United States District Court, D. Idaho
MEMORANDUM DECISION AND ORDER RE: PLAINTIFF'S
MOTION FOR PRELIMINARY INJUNCTION (DOCKET NO. 26)
Honorable Ronald E. Bush Chief U.S. Magistrate Judge.
pending before the Court is Plaintiff's Motion for
Preliminary Injunction (Docket No. 26). Having carefully
considered the record, participated in oral argument, and
otherwise being fully advised, the undersigned enters the
following Memorandum Decision and Order:
purpose of the Orogrande Protection Project is to enhance
public safety and to protect private homes and structures
from wildfire in the Orogrande community, located in a remote
region of Idaho County. In this lawsuit, the Plaintiff
Friends of the Clearwater seeks to enjoin those activities of
the Orogrande Project intended to occur within the West Fork
Crooked River Inventoried Roadless Area (“IRA”).
The issue became time-sensitive when the Forest Service gave
notice that project-related activities might begin as early
as June 1, 2017, upon which the Friends of the Clearwater
moved for a preliminary injunction seeking to stop such work
upon any portion of the IRA because such activities allegedly
“will cause irreparable harm to potential wilderness
values by developing the area with an irregular shelterwood
cut and a road.”
consideration of the respective arguments of the parties, the
Court will not issue the requested preliminary injunction.
While the nature of the Orogrande Project's
fuel-reduction activities will impact the existing natural
landscape of a small portion of the West Fork Crooked River
IRA, those particular activities are critical to the
Orogrande community and to the safety of persons living
adjacent to and using the national forest in that region.
Further, the Court is not persuaded on this record that
Plaintiff has a likelihood of success on the merits of their
claims, a showing which is required (along with other factors
further described in this Decision), before an injunction can
issue. Here, there is evidence that the Forest Service's
decision to approve the Project complied with applicable
environmental laws and regulations. Therefore, on the current
record, measured against the applicable legal standards, the
Court will not issue a preliminary injunction. Although this
decision does reflect that the Court is not persuaded on the
present record that the Plaintiff has a likelihood of success
on the merits, this is not a final decision on the merits of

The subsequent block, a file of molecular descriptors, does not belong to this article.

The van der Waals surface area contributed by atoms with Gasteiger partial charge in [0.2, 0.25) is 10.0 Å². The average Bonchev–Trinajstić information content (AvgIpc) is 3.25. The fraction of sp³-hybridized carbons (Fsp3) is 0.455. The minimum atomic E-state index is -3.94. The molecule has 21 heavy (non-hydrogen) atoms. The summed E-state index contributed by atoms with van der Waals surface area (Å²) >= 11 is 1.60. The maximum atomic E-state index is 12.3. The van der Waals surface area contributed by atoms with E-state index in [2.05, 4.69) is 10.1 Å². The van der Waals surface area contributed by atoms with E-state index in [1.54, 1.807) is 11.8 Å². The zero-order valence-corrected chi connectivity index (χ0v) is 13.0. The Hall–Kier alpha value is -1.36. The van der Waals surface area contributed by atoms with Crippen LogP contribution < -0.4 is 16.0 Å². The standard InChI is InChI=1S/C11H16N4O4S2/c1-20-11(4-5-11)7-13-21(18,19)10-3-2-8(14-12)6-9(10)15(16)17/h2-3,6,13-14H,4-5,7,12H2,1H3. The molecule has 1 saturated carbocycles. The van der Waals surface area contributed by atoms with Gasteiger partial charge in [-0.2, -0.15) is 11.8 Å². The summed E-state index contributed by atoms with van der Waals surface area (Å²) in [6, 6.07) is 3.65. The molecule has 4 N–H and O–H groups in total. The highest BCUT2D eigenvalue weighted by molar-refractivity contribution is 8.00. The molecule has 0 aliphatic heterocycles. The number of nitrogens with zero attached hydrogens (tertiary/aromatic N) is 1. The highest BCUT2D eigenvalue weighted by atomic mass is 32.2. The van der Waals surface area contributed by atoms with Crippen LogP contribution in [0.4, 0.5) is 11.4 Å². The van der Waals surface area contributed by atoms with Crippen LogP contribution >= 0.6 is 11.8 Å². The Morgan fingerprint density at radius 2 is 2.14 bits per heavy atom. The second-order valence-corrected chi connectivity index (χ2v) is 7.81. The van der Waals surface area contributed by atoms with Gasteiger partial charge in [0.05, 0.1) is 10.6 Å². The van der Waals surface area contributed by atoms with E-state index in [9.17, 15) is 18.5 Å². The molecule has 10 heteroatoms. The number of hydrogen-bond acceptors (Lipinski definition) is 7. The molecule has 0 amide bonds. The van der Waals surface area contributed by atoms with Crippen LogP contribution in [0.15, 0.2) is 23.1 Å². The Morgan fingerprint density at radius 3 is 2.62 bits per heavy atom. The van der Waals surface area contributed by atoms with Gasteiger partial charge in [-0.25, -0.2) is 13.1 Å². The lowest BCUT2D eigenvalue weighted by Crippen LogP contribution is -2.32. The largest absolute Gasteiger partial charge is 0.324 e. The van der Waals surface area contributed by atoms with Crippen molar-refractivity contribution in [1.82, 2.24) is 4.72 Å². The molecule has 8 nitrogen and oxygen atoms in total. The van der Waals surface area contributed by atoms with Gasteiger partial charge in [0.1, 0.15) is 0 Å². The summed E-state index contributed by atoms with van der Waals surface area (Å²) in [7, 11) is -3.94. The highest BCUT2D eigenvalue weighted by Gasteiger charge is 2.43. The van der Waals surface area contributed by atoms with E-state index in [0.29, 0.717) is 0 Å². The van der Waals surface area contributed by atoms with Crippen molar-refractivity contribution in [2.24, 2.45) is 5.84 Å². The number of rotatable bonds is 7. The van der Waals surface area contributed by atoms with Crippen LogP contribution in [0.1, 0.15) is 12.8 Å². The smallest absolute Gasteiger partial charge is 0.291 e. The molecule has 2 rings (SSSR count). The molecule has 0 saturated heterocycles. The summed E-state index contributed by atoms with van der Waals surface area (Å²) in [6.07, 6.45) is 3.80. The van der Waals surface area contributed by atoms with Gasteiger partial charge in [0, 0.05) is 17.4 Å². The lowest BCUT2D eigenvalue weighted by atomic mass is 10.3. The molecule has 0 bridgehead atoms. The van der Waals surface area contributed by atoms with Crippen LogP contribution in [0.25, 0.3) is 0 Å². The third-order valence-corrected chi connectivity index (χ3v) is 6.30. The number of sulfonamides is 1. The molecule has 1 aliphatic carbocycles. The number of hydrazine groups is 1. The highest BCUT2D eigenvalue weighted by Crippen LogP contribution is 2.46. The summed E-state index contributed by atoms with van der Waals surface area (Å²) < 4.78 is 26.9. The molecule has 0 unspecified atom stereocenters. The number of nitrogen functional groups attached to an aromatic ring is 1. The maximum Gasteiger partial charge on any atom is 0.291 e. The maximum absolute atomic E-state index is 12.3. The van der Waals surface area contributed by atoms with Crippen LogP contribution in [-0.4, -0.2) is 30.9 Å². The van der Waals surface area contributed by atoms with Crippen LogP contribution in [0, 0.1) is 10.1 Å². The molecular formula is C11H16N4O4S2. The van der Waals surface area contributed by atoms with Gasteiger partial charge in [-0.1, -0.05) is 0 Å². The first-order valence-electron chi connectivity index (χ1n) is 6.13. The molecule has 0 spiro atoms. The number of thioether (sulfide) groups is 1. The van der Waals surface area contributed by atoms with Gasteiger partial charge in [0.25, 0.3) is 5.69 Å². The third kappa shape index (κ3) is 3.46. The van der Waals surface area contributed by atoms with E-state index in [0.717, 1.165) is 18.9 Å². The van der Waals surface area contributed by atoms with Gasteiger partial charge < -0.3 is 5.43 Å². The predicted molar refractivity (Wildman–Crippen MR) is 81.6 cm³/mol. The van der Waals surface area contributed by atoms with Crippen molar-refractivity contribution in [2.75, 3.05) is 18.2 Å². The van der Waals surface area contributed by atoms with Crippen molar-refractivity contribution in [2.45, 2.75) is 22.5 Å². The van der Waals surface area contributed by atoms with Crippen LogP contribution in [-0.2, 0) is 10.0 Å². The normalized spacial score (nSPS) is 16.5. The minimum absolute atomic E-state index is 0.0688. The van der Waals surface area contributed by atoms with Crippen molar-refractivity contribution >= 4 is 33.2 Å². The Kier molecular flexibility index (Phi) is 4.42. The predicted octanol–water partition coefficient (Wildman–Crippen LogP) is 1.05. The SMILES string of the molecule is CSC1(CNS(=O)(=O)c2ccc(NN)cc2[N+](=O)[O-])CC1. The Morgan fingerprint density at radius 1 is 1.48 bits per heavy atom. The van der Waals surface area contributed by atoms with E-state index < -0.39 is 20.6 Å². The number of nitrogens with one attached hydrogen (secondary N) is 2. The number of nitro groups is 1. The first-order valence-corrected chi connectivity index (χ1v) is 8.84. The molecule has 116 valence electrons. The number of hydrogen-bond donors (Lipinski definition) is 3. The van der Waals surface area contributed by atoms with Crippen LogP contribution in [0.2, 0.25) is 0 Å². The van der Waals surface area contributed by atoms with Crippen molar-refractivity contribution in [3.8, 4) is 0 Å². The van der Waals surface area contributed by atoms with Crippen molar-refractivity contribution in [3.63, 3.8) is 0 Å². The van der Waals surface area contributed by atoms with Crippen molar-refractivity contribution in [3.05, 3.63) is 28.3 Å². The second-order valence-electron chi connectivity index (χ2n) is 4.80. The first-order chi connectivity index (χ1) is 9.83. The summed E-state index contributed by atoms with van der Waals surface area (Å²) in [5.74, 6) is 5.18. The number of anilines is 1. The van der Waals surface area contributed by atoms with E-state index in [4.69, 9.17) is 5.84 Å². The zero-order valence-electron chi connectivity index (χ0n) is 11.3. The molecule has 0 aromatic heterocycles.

The Orogrande Project
Orogrande Community Protection Project (“Orogrande
Project”) sits in Idaho County, Idaho, in the Crooked
River Watershed of the Red River Ranger District of the Nez
Perce-Clearwater National Forest. See (AR 14224).
The 45, 278-acre project area is contained within rural
wildland interface areas mapped by the 2009 Idaho County
Community Wildfire Protection Plan (“CWPP”).
See id. The CWPP identifies both the urban and rural
interface areas, with the vast majority of the Orogrande
Project falling with the rural interface. See id.
2001, Orogrande was formally identified as a community at
risk for wildfire - a “wildland interface community
within the vicinity of federal lands that are at high risk
from wildfire.” See id. Such a designation
represents a conclusion that conditions in much of
Orogrande's surrounding forest (high forest density and
fuel loading) present an increased risk of high-intensity,
stand-replacing wildfire. See id. The Orogrande
Project is designed to address the needs set forth in the
CWPP and reduce fuel continuity near the Orogrande community,
near other private lands, and along Forest Road 233 (the
“Crooked River Road”). See id at (AR
14224-25). The Project is also intended to reduce the risk of
high intensity wildfires and to improve forest health, vigor,
and resilience within forest stands. See id.
Project was considered in the ordinary NEPA course, leading
to a “Decision Notice and Finding of No Significant
Impact” formally approving the Orogrande Project on
January 29, 2016, issued by the Forest Supervisor, Cheryl
Probert. See (AR 14250). The selected alternative
(Alternative 2) authorized five different treatments across
3, 415 acres to reduce fuels and modify stand conditions to
improve forest health, including: (1) thinning from below,
followed by prescribed fire to reduce ladder fuels and
increase spacing between canopy crowns to 10-20 feet on 154
acres (Treatment A); (2) thinning from below, followed by
prescribed fire in riparian habitat conservation areas to
remove ladder fuels on 432 acres (Treatment B); (3) irregular
shelterwood cut, followed by prescribed fire to treat ladder
fuels and reduce canopy density in mixed-conifer units on 280
acres (Treatment C); (4) precommercial thinning on 75 acres
to reduce the density of sapling-pole-sized lodgepole pine
stands and promote vegetative diversity while maintaining
stand growth and yield (Treatment E); and (5) prescribed fire